Mrs Daffodil invites you to join her on the curiously named “Face-book,” where you will find a feast of fashion hints, fads and fancies, and historical anecdotes

You may read about a sentimental succubus, a vengeful seamstress’s ghost, Victorian mourning gone horribly wrong, and, of course, Mrs Daffodil’s efficient tidying up after a distasteful decapitation in A Spot of Bother: Four Macabre Tales.


The Jag Matron: 1906

The Inebriate. Too much Holiday cheer.

The Inebriate. Too much Holiday cheer.

Dedicated to those whose New Year’s excesses have made their heads ache.


Queerest Job in the World is that Held by Woman, Who is a “Jag Matron.”

[Minneapolis Cor. Philadelphia Record.]

H.C. Trevier, in his lifetime, frequently went home much the worse for liquor. As frequently Mrs. Trevier wept bitterly at the sorry condition of her husband, one night Trevier’s unusual mood caused him to threaten the lives of their two babies, when the mother urged him, for their sakes, to give up “the habit.” Instantly her motherly instinct prompted her to protect her children and told her how to do it. Frankly what happened was that Mrs. Trevier laid her husband completely out. When he regained consciousness the intoxicated man declared that he was sorry and that he would never drink another drop. But the next day a member of his union slapped him on the back jovially and said:

“Treve, I heard a good story about eye-openers last night. Come have one and I’ll tell it to you.”

Treve, having drunk one on the “brother,” insisted on the “brother” having one “on him.” The upshot was that Trevier didn’t go to work that day. And the next he found his discharge hanging on the peg beside the time clock. The shock of this threatened to result fatally, and to fortify himself the man went out and took a bracer.

Thereafter, for more than five years, Mrs. Trevier spent much of her time protecting her children and her home against the man who pitilessly took from her the wages she obtained from sewing taken in and spent them in a strenuous effort to maintain his steadily departing reputation as a “good fellow.” One night he fell onto a street car track. They carried his lifeless body to his widow’s poor home.

But in that bitter school of experience Mrs. Trevier learned a trade—perhaps it should be called a profession, now that she has developed it so well, and has made it so remunerative—that has enabled her to provide her home and her growing girls with every necessity and with all the luxuries desired.

“Jag Matron” is the title of profession which she was originated. She has become the most important and useful person in a local sanitorium. Her experiences are decidedly picturesque.

“I had a lot of experience, and when I took up the work it was with the feeling that I knew what I was about,” said Mrs. Trevier. “I think I can handle a ‘bad’ case better than man. The innate gallantry of men is never more in evidence than when they are under the influence of liquor, and it is by this trait, which is almost a weakness, that I am able to control the patients under my charge.

“My work is varied. At times I am busy at the sanitorium, acting as a sort of mother to the poor fellows who come all broken up from the unequal fight. At other times I am on the road escorting patients to the hospital. Between their desire to drink everything in the buffet, and to jump off the train and end their troubles, I have a lively time. But I manage to jolly them along somehow.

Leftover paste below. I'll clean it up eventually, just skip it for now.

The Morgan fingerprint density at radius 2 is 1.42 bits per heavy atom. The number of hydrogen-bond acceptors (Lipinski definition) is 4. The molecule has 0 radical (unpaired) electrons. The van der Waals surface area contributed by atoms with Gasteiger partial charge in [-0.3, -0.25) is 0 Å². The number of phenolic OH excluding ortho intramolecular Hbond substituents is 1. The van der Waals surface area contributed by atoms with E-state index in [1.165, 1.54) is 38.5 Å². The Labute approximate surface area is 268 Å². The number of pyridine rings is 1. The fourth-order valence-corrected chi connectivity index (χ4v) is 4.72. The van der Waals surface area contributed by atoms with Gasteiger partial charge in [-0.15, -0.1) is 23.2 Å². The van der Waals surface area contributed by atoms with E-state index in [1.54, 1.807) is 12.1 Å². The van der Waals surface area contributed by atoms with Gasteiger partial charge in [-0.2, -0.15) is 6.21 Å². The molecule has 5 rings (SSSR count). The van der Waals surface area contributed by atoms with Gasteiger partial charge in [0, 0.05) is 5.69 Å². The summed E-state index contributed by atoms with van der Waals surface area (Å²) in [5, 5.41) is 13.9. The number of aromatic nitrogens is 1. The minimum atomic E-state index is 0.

“Proposals of marriage are an everyday occurrence, and I always accept them and trust to luck that the man will not want to sue for a breach of promise when he sobers up.

“One man I had to dope. He came in early one morning with his arms full of champagne bottles and the hack driver followed him with two full cases of the stuff. He informed me that he was going to drink it all before he went to bed. I foolishly tried to hustle him off, and he knocked me into a corner where I lay unconscious for the better part of an hour. When I recovered he was asleep, but when I tried to move him, he insisted on drinking more. Turnabout’s fair play. I filled a glass for him and put knockout drops in it.

“This is queer business for a woman, I know; but I seem to have a special ability in this line and it pays better than anything else. I keep it up for the children’s sake. Of course, I have a pride in my work and regard my patients as a doctor would regard him.”

Mrs. Trevier’s children are in a private girls’ school. They do not like to have their mother doing what she does, and say that as soon as they finish their education they are going to make her stop it and live with them.

The Cincinnati [OH] Enquirer 17 February 1906: p. 14

Mrs Daffodil’s Aide-memoire: Mrs Daffodil must applaud the sturdy Mrs Trevier who, when (as the Americans say) Life handed her a lemon, made lemonade instead of going into a decline and dying of a galloping consumption after waiting in a snow-storm outside the saloon for her husband as ladies do in Temperance tracts.

Mrs Daffodil hopes that her readers’ New Years Eves were spent in a state of enjoyable equilibrium rather than immoderate inebriation. If one is going to frivol under the influence, it is always pleasant to be able to recollect the experience.

Mrs Daffodil invites you to join her on the curiously named “Face-book,” where you will find a feast of fashion hints, fads and fancies, and historical anecdotes

You may read about a sentimental succubus, a vengeful seamstress’s ghost, Victorian mourning gone horribly wrong, and, of course, Mrs Daffodil’s efficient tidying up after a distasteful decapitation in A Spot of Bother: Four Macabre Tales.